Monads are like fight club. The first rule of monads is don't blog about monads.
Kind of a design pattern for functional programming, monads are already the subject of more than enough well intentioned but confusing tutorials. We'll not commit the monad tutorial fallacy here. But, monads are needed for a couple of the labs from FP101x, an online class in Haskell - labs with a throw-'em-into-the-deep-end quality to them.
Here's a quick list of some of the better resources I found, while struggling to get a handle on these super-abstract objects of mystery.
- Functors, Applicatives, And Monads In Pictures, by Aditya Bhargava, is a friendly place to start.
- Brian Beckman: Don't fear the Monad
- FPComplete's School of Haskell explains what monads are and why to use them.
It's been said that "Monads are hard because there are so many bad monad tutorials getting in the way of finally finding Wadler’s nice paper." Find it here:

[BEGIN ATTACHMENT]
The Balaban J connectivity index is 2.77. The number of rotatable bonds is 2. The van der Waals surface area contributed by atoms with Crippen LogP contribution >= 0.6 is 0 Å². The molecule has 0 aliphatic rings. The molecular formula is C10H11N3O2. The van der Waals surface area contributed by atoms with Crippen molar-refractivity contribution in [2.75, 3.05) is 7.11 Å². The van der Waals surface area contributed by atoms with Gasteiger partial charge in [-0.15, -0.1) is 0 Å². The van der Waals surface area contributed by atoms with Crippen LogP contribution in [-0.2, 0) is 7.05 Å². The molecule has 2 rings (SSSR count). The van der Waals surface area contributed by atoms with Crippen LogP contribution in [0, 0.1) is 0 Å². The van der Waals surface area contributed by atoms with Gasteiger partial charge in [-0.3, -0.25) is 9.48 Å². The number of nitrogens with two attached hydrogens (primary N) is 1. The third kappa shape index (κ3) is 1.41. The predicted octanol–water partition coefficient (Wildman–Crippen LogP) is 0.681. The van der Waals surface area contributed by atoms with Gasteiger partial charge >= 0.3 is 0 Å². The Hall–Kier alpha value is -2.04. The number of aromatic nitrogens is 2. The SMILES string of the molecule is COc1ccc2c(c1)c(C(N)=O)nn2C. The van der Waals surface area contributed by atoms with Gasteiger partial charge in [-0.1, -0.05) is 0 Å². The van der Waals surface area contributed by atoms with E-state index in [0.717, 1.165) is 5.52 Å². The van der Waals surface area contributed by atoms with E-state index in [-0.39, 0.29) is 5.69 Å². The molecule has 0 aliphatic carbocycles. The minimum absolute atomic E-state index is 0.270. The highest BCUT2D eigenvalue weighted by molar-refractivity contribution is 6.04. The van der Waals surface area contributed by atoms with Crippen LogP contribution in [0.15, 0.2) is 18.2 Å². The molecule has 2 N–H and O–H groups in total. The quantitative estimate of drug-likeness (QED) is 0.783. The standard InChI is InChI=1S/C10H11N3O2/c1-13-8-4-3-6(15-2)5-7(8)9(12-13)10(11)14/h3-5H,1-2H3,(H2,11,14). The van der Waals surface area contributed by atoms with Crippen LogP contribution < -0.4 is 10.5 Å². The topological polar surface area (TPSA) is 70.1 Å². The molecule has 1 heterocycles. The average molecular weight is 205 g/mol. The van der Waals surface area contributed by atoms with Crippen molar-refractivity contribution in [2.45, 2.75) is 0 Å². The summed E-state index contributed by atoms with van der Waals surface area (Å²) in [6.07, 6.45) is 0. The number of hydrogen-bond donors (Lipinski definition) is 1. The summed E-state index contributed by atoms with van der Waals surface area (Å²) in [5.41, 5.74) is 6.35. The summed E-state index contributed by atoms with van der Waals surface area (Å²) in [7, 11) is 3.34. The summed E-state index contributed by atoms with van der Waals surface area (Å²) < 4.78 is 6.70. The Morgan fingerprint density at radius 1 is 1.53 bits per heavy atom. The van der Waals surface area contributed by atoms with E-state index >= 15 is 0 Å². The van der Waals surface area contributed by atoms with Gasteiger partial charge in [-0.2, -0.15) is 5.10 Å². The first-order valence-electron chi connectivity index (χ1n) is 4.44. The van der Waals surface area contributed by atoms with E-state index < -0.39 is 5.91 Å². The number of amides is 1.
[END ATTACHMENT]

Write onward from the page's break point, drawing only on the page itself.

Those got me over the first hump, but here are some I may want to come back to later:
- You Could Have Invented Monads! (And Maybe You Already Have)
- Monads for the Curious Programmer by Bartosz Milewski who used to be in Black Sabbath. See also Milewki's easiest way to understand Monads.
- Monads and Gonads a Google Tech-Talk by Douglas Crockford
- Is There Anything Left to Say about Monads?
- Monads in small bites
- Monads for Dummies
- What are monads and why are they useful?
To put monads in a more general context, here's a really great guide to Getting started with Haskell.